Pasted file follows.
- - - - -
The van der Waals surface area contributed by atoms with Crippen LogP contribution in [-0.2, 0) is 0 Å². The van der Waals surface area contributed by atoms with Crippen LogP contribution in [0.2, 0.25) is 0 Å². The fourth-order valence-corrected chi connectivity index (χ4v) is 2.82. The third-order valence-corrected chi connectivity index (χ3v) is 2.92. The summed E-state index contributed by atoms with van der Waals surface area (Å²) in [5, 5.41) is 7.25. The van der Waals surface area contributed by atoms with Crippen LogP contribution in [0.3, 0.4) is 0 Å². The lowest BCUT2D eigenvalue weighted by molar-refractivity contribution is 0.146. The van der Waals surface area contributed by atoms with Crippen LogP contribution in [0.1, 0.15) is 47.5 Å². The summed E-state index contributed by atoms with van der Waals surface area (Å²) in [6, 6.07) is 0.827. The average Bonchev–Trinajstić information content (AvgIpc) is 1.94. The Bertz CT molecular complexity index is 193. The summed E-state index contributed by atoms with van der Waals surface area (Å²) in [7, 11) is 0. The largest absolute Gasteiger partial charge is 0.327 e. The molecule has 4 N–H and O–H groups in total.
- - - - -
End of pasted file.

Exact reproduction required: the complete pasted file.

The van der Waals surface area contributed by atoms with Crippen LogP contribution in [-0.2, 0) is 0 Å². The van der Waals surface area contributed by atoms with Crippen LogP contribution in [0.2, 0.25) is 0 Å². The fourth-order valence-corrected chi connectivity index (χ4v) is 2.82. The third-order valence-corrected chi connectivity index (χ3v) is 2.92. The summed E-state index contributed by atoms with van der Waals surface area (Å²) in [5, 5.41) is 7.25. The van der Waals surface area contributed by atoms with Crippen LogP contribution in [0.3, 0.4) is 0 Å². The lowest BCUT2D eigenvalue weighted by molar-refractivity contribution is 0.146. The van der Waals surface area contributed by atoms with Crippen LogP contribution in [0.1, 0.15) is 47.5 Å². The summed E-state index contributed by atoms with van der Waals surface area (Å²) in [6, 6.07) is 0.827. The average Bonchev–Trinajstić information content (AvgIpc) is 1.94. The Bertz CT molecular complexity index is 193. The summed E-state index contributed by atoms with van der Waals surface area (Å²) in [7, 11) is 0. The largest absolute Gasteiger partial charge is 0.327 e. The molecule has 4 N–H and O–H groups in total.